Industrial emissions can impact aquatic environments and unregulated discharges from pulp and paper factories have resulted in deposits of cellulose fiber along the Swedish coast. These deposits are contaminated by metals, but due to their unique fibrous character the extent of sorption and dispersal of the metals is unclear. Fibrous sediments were sampled at two sites in the Ångermanälven river estuary, Sweden. The partitioning of metals between the sediment, pore water and bottom water was investigated and the degree of bioavailability was evaluated. The levels of metals in the sediment were high in fibrous or offshore samples, depending on the metal, whereas the levels of dissolved metals in pore water were low or below the limit of quantification. Partition coefficients (KD) showed that sorption to the sediment was stronger at one of the fibrous sites, possibly related to the type and size of organic matter. Undisturbed bottom water samples contained low levels of both dissolved and particle bound metals, but when comparing measured metal concentrations to threshold values of ecological status and ecotoxicological assessment criteria, both sediments and bottom water may be detrimental to living organisms. In-situ re-suspension experiments showed that the concentrations of particle bound metals increased whereas the dissolved concentrations decreased. The analyzed metals are probably retained by the solid phases of the fibrous sediment or adsorbed to particles in the water, reducing their bioavailability.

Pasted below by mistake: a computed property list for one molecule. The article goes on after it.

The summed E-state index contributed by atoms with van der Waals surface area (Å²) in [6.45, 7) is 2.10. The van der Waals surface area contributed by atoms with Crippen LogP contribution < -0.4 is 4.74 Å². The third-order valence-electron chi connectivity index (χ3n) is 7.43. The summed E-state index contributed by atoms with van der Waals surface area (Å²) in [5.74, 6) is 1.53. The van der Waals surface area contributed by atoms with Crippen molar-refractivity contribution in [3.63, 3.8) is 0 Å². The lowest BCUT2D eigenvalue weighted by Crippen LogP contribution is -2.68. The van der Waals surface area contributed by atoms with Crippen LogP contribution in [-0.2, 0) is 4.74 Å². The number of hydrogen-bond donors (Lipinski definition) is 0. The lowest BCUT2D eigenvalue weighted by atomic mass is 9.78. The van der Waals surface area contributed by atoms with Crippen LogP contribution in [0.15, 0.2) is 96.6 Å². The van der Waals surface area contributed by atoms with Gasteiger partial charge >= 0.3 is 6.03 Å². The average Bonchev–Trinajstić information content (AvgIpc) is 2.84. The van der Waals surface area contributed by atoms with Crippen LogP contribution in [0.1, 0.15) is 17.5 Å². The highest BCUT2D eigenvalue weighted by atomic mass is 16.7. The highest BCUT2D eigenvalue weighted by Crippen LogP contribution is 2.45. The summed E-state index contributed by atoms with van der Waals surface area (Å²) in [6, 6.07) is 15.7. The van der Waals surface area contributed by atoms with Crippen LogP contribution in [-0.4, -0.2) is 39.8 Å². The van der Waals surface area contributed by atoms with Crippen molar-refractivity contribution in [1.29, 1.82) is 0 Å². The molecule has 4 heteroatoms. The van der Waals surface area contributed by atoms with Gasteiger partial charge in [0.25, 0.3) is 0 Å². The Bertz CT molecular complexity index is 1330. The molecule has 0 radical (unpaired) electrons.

To characterise mercury (Hg) exposure in Daubenton's bat (Myotis daubentonii, Kuhl 1817) in southern Sweden, 17 specimens were captured in 2013 and back fur samples were taken for analysis to determine Hg concentrations. The fur Hg levels determined [1.15?±?0.27 (mean?±?standard deviation, n?=?17) µg Hg g-1 fresh weight (fw)] represent a baseline for comparison in future assessments of Hg exposure in bat populations in northern Europe. Mercury concentrations were close to those reported in fur from other bat species, but were lower than proposed toxicological thresholds in bats (>?30 µg Hg g-1 fw) and mice (5 µg Hg g-1 fw). This is the first study to examine Hg exposure in bats in Scandinavia.
Cites: Environ Sci Technol. 2013 May 21;47(10):4967-83 PMID 23590191
Cites: Environ Sci Technol. 2015 Feb 17;49(4):2059-65 PMID 25591047